During the 1980s, the late, great actor John Ritter hosted a series of educational videos for children and young adults (“Where There’s A Will, There’s An A”), offering various methods (or tricks) for retaining sizable nuggets of important information.

Among the key lessons, young minds should condense the material into shorter periods of processing, creating more opportunities to recall the first and last bits of information.

So, taking a cue from Where There’s A Will … There’s An A, we’ve reduced the number of weekly Fun Facts to an easily digestible five items.

In other words, we’re taking a Less Is More approach to gleaning top-shelf insight for your fantasy league.



There are three certainties in life: Death, taxes … and Michael Thomas killing opposing cornerbacks at the Superdome.

Charting his last 15 home games, including the playoffs, the remarkably consistent Thomas (seven-plus targets in 15 straight outings) holds staggering averages of 9.2 catches, 120 yards and 0.7 touchdowns.

In other words, feel free to pull a Clark W. Griswold (from Christmas Vacation fame) … and pre-invest this year’s Christmas bonus on Thomas enjoying a monster afternoon versus the Panthers — who rank dead-last with catches and targets allowed to opposing wideouts.

And keep in mind, Carolina has yet to face New Orleans this season.


Bears wideout Allen Robinson quietly tallied only six targets last week against the Rams, breaking a 13-game streak of seven-plus targets.

But we’re willing to bet a new run of robust targets begins Sunday, with Robinson encountering a Giants defense which ranks 29th in receiving yards allowed to opposing wideouts … and 30th in touchdowns yielded to the same position.

In fact, check this out: Charting the Giants’ last three games, the other team’s No. 1 receiver (Jamison Crowder, Amari Cooper, Kenny Golladay) has enjoyed supreme averages of five catches, 95 yards and 1.3. TDs.


It’s difficult to justify the Packers’ 8-2 record, considering Green Bay has surrendered the second-most rushing touchdowns to opposing backs (11) and fourth-most rushing yards (1,144 … or 4.9 yards per carry) to the same position.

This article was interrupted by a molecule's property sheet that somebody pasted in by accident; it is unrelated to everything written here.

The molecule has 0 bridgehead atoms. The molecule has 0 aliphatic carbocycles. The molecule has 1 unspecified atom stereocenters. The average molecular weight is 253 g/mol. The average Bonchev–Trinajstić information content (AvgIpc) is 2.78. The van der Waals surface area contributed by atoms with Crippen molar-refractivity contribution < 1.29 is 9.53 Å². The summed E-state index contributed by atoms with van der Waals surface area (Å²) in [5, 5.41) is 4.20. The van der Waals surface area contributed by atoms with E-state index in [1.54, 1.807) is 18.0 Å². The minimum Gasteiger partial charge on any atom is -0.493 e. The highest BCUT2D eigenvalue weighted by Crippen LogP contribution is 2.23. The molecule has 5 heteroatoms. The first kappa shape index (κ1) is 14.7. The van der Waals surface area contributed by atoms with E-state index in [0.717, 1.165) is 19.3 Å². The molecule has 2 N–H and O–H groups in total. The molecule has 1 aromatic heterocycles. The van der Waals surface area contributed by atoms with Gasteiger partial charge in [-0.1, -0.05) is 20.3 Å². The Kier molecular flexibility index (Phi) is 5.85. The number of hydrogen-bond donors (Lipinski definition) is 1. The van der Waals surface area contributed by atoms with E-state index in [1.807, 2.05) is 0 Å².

You know what’s easy to explain? Tevin Coleman’s seamless fit into the Niners offense, anchoring a three-headed attack (along with Matt Breida, Raheem Mostert) that has collected nearly 1,300 rushing yards through 10 games.

Sunday should be another stat-sheet-stuffing day for Coleman, from a heavyweight clash that could ultimately decide home-field advantage for the NFC playoffs. Here’s why:

a) Coleman has racked up 563 total yards and six TDs this season, despite logging 20-plus touches only twice.

b) Citing his last five outings against non-NFC West defenses, dating back to his Falcons days, Coleman owns healthy averages of 77 total yards and one TD.

c) With the Niners, Coleman has a superb catch-to-target ratio of 77 percent.

d) For the year, Coleman has recorded one touchdown for every 20.2 touches … and one score for every 20.8 carries.


Falcons wideout Calvin Ridley has quickly established himself as one of the streakiest assets in fantasyland.

How so?

Charting his 26 total games in the pros, Ridley has notched at least one touchdown in back-to-back outings six times; and that bodes well for Sunday, factoring last week’s eight-catch, 143-yard, one-TD explosion against the Panthers.

Here are two more reasons to presume another Ridley breakout:

**The Buccaneers defense currently has bottom-5 tallies with opposing receivers, citing the crucial categories of targets (31st overall), catches, receiving yards (dead-last) and touchdowns allowed (dead-last).

**Charting his last 10 games versus Tampa Bay, Atlanta quarterback Matt Ryan boasts rock-solid averages of 296 yards passing and 1.9 TDs.

And last but not least …


There are minimal worries about Saquon Barkley this week, on the heels of his major clunker against the Jets (1 rushing yard, 31 total).

Why is that? Let us count the ways:

a) The Bears defense ranks in the bottom-3 with targets and receptions allowed to opposing backs.

(Barkley has averaged 5.2 catches, 6.6 targets and 42 receiving yards in his last five outings.)

b) Granted, it’s a small sample size, but Barkley has averaged 145 total yards and 0.5 TDs in two career outings versus the NFC North.

c) Barkley has tallied 18-plus targets in each of his last four games.

d) Prior to the Jets debacle, Barkley had amassed fewer than 90 total yards and/or zero TDs just twice … and one of the outings involved a semi-serious ankle injury (against Tampa Bay).